LOS ANGELES -- There's a new forecast of the cost to treat heart disease in the U.S. over the next 20 years -- and it isn't pretty.
According to a study published Monday in Circulation: Journal of the American Heart Association, the annual cost to treat heart disease -- including high blood pressure, coronary heart disease, heart failure, stroke and other conditions -- will triple by 2030, from $273 billion to $818 billion (in 2008 dollars).
U.S. medical expenditures are already the highest in the world, hitting 15 percent of gross domestic product in 2008, the authors reported.
To generate the forecast, researchers took current disease rates and applied them to population estimates suggested by census data. They assumed no major changes in treatment.
Today, 36.9 percent of Americans have some form of heart disease. By 2030, 40.5 percent -- about 116 million people -- will, according to the Circulation study. Cases of both stroke and heart failure were projected to rise about 25 percent.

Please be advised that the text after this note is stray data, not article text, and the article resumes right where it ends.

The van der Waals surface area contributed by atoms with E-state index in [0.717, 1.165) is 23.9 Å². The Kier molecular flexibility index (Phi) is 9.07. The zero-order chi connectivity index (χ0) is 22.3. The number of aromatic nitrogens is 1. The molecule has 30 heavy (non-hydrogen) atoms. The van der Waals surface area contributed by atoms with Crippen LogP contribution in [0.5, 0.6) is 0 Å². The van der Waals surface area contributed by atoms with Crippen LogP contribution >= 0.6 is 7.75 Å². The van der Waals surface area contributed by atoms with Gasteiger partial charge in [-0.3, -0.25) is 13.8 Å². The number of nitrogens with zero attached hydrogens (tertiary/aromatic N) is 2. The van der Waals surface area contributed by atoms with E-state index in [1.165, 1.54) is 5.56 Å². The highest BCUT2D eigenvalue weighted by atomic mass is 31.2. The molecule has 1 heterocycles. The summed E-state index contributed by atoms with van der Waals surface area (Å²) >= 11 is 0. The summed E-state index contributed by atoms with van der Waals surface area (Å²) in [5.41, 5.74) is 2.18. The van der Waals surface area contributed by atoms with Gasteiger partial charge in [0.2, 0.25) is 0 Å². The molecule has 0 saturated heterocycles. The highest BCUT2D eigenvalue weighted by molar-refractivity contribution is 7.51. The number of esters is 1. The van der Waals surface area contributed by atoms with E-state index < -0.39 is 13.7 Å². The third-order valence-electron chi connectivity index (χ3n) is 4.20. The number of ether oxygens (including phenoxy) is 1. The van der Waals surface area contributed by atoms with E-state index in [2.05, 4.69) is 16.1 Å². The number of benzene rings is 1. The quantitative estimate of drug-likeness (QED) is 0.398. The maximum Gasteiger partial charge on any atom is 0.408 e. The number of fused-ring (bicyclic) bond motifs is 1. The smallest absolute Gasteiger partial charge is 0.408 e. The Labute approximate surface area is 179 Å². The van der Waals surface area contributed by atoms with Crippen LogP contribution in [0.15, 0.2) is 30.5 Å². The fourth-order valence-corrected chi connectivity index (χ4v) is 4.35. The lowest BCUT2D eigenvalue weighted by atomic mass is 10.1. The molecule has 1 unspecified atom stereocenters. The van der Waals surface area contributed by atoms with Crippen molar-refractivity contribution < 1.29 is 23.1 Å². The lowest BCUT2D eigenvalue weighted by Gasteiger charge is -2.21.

The most expensive condition to treat will remain hypertension, because of its prevalence. Hypertension is a risk factor for stroke, coronary heart disease and heart failure.
Shortages of doctors or nurses could push costs even higher, the study authors wrote. Continued rises in rates of diabetes and obesity could too, they said. The researchers estimated that more than half of the increase in hypertension cases would be caused, at least in part, by Americans' increasing body mass. The ill effects of the obesity epidemic are poised, they wrote, to reverse the progress made when many Americans quit smoking.
The good news? Heart disease is preventable. Reducing obesity would help keep the number of affected Americans down, the authors noted. Simple lifestyle changes, like cutting the sodium in our diets, could also have a significant impact, they said.
"The U.S. healthcare system often rewards practices that treat disease and injury rather than those that prevent them," they wrote, calling on policymakers to move that focus toward prevention.
(c) 2011, Los Angeles Times.
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